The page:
We are pleased to be sending a shipment of goods to support our partners’ projects across the board. As well as being distributed to needy families, schools and clinics, the goods will update and expand their facilities, which they say will allow them to employ more people and reach even more in the community with their development programmes, which have already impacted more than 200,000 people.


Women meet in our partners’ support groups to learn about money, business, health and their own human rights, increasing their ability to advocate for themselves and their children to break out of poverty.

Sendeza’s story
From age 17 when she had her first baby, bearing children was all Sendeza knew. She birthed 11 children in total, of which 4 died. “My body was not healthy and neither were my children,” says Sendeza. She was dependent on food aid from a nearby clinic, and her children were malnourished, but she had no time to seek advice or work that could have made her more independent. Thankfully, our partners met Sendeza and counselled her in things like family planning, home hygiene and generating income for the whole family. Today, she trains other women in need of similar support, and she loves that she can be part of their empowerment.


Most rural clinics for pregnant women and young children are desperately under-resourced. Our partners run roaming health programmes where women and babies can access health information and treatment, as well as education on raising healthy children.

Esitele’s story
Esitele remembers the day her husband left. She thought when he told her they were separating, that it was a joke, until the next morning he was gone, leaving her with twin 3-year-olds. “Life became tough,” says Estile, “and then tears could not change anything, so I decided to stop crying and stand up for my children.” She joined the village savings loan group, a scheme initiated by Crossroads’ partners, hoping it would help her save some money and to be able to borrow money when she needed it. “Things worked as I wanted,” she said. “I borrowed money and invested it in farming potatoes and groundnuts.” She used her farming profits to buy building materials and build a beautiful, strong, brick home for her and her twins, and to buy farm animals. “I am so happy, though I know I still have a long way to go,” says Estile. She is hugely grateful to our partners for their support and counselling, helping her and other women like her to be financially secure. This shipment will include goods to boost our partners’ women’s empowerment projects.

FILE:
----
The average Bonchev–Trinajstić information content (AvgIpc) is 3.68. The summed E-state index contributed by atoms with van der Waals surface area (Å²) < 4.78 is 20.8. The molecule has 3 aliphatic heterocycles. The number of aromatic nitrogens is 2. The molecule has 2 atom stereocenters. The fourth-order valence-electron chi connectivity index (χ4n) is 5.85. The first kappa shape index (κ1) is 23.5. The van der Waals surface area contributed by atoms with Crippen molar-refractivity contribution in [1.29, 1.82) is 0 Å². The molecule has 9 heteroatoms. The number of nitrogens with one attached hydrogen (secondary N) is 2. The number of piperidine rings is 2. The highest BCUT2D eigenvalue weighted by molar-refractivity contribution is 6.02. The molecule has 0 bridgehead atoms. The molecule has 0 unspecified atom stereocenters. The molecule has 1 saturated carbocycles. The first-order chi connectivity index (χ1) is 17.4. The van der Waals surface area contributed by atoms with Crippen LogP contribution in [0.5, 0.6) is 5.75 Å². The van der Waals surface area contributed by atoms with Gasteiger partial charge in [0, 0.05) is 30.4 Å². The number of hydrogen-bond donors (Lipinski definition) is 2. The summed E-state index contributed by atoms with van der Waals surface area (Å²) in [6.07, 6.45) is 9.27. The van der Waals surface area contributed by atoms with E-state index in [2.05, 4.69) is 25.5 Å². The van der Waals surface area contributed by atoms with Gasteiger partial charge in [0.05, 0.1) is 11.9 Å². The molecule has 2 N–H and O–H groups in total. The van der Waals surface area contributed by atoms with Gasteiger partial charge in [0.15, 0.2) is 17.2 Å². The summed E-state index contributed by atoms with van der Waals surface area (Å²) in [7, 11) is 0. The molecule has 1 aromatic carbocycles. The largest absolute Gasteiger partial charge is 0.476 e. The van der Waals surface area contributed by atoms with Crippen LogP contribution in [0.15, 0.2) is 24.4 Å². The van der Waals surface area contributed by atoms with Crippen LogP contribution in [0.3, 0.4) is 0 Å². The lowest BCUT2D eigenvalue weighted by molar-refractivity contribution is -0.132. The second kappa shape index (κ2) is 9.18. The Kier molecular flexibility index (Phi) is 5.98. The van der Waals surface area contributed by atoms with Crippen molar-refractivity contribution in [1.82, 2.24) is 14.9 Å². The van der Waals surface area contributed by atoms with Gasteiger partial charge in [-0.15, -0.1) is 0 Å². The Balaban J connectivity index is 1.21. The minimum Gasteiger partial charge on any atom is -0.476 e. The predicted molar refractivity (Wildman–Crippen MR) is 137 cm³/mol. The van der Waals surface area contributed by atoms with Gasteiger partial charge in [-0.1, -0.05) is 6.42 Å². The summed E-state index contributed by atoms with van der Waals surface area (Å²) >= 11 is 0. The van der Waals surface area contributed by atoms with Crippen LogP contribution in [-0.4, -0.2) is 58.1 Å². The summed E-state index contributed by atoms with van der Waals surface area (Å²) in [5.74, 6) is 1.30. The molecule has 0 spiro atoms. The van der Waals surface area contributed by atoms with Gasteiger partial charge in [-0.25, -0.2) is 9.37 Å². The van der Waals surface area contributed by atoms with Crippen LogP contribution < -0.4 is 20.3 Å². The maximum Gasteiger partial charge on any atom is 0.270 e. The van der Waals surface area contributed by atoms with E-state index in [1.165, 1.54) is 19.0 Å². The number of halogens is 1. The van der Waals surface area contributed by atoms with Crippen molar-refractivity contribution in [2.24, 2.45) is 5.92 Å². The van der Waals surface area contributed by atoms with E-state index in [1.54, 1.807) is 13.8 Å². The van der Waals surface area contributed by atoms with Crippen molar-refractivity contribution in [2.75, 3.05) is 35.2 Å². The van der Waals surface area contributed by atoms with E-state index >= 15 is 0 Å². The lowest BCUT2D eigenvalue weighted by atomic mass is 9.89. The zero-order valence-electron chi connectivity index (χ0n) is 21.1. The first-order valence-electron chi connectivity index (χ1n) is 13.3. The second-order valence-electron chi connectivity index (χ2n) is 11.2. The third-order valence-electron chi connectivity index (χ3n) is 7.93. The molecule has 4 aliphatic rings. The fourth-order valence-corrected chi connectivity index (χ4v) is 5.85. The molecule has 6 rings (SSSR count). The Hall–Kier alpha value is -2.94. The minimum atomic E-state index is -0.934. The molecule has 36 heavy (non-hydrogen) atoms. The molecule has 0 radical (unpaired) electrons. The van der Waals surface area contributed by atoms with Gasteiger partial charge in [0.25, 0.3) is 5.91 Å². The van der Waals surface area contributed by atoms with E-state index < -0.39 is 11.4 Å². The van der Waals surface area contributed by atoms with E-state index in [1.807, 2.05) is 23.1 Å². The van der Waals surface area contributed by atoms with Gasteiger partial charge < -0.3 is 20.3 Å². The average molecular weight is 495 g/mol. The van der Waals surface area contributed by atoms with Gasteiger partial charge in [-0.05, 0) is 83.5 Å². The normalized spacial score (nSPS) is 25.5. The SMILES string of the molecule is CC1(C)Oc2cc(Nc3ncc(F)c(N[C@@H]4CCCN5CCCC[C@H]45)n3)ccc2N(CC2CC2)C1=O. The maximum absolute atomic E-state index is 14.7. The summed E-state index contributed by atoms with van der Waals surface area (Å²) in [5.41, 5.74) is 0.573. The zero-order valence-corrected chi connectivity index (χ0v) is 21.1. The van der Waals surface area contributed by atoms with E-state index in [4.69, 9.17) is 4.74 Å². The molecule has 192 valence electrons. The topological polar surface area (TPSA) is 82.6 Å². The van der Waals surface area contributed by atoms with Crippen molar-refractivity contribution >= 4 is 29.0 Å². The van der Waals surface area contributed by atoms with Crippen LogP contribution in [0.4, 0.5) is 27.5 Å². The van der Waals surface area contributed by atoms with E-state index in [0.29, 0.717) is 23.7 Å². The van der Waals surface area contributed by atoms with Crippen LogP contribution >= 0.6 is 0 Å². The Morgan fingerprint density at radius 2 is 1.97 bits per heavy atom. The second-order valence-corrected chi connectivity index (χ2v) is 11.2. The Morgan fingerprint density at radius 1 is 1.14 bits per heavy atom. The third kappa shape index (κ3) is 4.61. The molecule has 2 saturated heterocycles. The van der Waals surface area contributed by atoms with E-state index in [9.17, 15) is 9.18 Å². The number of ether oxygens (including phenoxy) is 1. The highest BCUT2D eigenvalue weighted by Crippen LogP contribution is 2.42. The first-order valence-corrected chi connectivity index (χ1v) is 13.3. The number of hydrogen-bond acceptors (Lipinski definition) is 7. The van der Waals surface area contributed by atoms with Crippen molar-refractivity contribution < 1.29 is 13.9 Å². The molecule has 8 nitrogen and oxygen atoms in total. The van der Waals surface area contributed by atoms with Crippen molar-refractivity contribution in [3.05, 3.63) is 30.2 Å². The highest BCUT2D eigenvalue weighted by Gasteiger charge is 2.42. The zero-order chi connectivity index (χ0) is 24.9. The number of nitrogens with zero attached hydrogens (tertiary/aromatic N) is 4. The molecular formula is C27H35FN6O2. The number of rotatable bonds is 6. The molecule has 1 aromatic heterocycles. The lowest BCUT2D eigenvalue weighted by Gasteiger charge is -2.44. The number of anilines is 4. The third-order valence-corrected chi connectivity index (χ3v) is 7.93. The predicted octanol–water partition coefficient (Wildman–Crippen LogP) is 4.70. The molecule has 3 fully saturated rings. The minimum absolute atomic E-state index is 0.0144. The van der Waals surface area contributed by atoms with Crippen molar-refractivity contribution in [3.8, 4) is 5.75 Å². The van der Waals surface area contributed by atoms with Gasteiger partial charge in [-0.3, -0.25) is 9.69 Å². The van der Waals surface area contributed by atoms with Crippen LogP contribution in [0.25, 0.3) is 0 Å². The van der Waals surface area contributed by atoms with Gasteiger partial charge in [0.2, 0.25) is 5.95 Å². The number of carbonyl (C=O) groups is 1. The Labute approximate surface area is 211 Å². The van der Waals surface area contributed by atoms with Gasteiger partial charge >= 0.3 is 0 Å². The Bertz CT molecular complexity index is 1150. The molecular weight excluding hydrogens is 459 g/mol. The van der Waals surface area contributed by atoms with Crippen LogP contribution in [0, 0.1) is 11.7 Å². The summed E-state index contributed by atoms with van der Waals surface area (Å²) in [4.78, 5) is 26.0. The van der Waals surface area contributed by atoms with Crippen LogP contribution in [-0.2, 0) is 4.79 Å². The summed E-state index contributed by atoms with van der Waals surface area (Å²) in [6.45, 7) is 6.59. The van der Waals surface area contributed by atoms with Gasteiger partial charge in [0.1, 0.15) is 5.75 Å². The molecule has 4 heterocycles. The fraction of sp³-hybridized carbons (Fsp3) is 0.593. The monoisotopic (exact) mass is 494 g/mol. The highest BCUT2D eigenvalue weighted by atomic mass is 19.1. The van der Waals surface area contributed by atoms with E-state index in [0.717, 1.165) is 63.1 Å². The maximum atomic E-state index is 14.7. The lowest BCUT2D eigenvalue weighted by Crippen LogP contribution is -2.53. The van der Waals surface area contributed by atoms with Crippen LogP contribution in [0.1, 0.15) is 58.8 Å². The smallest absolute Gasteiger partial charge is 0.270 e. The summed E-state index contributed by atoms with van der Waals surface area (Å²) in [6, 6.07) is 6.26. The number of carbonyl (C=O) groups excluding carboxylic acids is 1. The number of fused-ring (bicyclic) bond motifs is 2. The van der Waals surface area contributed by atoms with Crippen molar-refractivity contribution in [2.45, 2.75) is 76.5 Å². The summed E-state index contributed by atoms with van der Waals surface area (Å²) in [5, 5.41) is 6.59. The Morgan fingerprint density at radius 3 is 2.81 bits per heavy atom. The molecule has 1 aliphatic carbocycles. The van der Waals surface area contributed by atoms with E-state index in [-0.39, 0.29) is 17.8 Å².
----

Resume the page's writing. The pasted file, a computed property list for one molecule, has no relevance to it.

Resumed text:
he told her they were separating, that it was a joke, until the next morning he was gone, leaving her with twin 3-year-olds. “Life became tough,” says Estile, “and then tears could not change anything, so I decided to stop crying and stand up for my children.” She joined the village savings loan group, a scheme initiated by Crossroads’ partners, hoping it would help her save some money and to be able to borrow money when she needed it. “Things worked as I wanted,” she said. “I borrowed money and invested it in farming potatoes and groundnuts.” She used her farming profits to buy building materials and build a beautiful, strong, brick home for her and her twins, and to buy farm animals. “I am so happy, though I know I still have a long way to go,” says Estile. She is hugely grateful to our partners for their support and counselling, helping her and other women like her to be financially secure. This shipment will include goods to boost our partners’ women’s empowerment projects.


(S5234)

Crossroads Foundation Hong Kong

Malawi snapshot

Population: 18 million
Capital: Lilongwe
Language: English, Chichewa

Landlocked Malawi is sometimes called the ‘warm heart of Africa’, for its culture of hospitality, however, the nation ranks among the world’s least developed countries. The country’s economic performance has historically been constrained complex factors including poor infrastructure, high population growth, and poor health and education outcomes that limit labor productivity.